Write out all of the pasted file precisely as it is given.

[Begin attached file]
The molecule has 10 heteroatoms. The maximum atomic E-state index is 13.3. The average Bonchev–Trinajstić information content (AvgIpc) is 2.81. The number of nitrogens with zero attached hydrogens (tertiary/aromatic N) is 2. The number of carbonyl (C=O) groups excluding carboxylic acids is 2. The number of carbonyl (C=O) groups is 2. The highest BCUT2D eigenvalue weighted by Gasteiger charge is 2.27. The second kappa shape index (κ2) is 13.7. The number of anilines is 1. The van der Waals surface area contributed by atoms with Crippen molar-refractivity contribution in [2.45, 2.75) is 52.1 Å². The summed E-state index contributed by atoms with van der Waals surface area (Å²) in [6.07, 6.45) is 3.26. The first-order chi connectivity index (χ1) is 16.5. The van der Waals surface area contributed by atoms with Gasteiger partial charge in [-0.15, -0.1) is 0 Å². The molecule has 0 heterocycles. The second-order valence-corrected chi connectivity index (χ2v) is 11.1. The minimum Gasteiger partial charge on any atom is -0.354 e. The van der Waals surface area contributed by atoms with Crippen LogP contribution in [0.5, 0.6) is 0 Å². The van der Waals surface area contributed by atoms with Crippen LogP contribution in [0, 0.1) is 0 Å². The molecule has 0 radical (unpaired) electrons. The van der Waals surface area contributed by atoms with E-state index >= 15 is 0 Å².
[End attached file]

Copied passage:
The molecule has 10 heteroatoms. The maximum atomic E-state index is 13.3. The average Bonchev–Trinajstić information content (AvgIpc) is 2.81. The number of nitrogens with zero attached hydrogens (tertiary/aromatic N) is 2. The number of carbonyl (C=O) groups excluding carboxylic acids is 2. The number of carbonyl (C=O) groups is 2. The highest BCUT2D eigenvalue weighted by Gasteiger charge is 2.27. The second kappa shape index (κ2) is 13.7. The number of anilines is 1. The van der Waals surface area contributed by atoms with Crippen molar-refractivity contribution in [2.45, 2.75) is 52.1 Å². The summed E-state index contributed by atoms with van der Waals surface area (Å²) in [6.07, 6.45) is 3.26. The first-order chi connectivity index (χ1) is 16.5. The van der Waals surface area contributed by atoms with Gasteiger partial charge in [-0.15, -0.1) is 0 Å². The molecule has 0 heterocycles. The second-order valence-corrected chi connectivity index (χ2v) is 11.1. The minimum Gasteiger partial charge on any atom is -0.354 e. The van der Waals surface area contributed by atoms with Crippen LogP contribution in [0.5, 0.6) is 0 Å². The van der Waals surface area contributed by atoms with Crippen LogP contribution in [0, 0.1) is 0 Å². The molecule has 0 radical (unpaired) electrons. The van der Waals surface area contributed by atoms with E-state index >= 15 is 0 Å².